It is not yet clear how many people were crushed in their own homes in Turkey, a country infamous for its poor construction. Rescuers search the rubble for survivors and bodies.
Duygu Kati, principal of a high school, told CBS News that she had safely evacuated all of her students. She said the building almost collapsed.
Because it is positioned on a number of major fault lines, Turkey is one of the most earthquake-prone countries in the world, according to Reuters. More than 17,000 people have died as a result of earthquakes in the country in recent decades.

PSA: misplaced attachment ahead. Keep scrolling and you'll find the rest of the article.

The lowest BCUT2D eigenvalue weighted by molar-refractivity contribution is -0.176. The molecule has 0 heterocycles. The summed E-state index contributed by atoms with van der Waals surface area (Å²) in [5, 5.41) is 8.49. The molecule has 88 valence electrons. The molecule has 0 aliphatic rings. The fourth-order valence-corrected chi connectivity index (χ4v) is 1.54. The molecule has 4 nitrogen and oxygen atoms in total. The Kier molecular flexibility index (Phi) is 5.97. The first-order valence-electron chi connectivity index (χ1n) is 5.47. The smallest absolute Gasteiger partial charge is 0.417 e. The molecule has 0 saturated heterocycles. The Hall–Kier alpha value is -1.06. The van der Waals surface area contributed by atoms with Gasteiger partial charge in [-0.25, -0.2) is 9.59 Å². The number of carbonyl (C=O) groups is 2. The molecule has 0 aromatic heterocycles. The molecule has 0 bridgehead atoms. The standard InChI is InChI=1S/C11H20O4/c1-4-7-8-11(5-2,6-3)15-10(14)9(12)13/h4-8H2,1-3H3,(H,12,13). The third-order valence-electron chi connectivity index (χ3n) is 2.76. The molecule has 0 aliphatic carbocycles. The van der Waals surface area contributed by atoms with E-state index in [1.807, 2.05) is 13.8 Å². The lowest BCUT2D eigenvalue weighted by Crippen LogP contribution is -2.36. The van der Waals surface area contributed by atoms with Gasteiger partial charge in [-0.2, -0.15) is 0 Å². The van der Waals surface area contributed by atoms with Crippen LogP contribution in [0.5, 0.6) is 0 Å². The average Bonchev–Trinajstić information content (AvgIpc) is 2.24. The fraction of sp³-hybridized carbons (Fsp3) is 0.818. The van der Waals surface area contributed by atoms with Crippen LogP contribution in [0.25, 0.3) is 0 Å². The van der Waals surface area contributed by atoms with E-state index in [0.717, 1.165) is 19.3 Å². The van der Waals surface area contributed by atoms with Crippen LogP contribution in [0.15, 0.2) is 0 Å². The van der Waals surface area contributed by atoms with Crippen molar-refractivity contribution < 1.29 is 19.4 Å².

Greek seismologist Akis Tselentis told a public broadcaster there was an increased risk of aftershocks powerful enough to topple buildings because the quake’s epicenter was shallow, the Associated Press reported.
Turkey and Greece are currently fighting over exploration rights in the Mediterranean, Reuters reported – but the two leaders tweeted about the need for solidarity in times of crisis.
“Whatever our differences, these are times when our people must be united,” wrote Greek Prime Minister Kyriakos Mitsotakis. “It is more precious than much in life that two neighbors show solidarity in difficult times,” Turkish President Tayyip Erdogan said.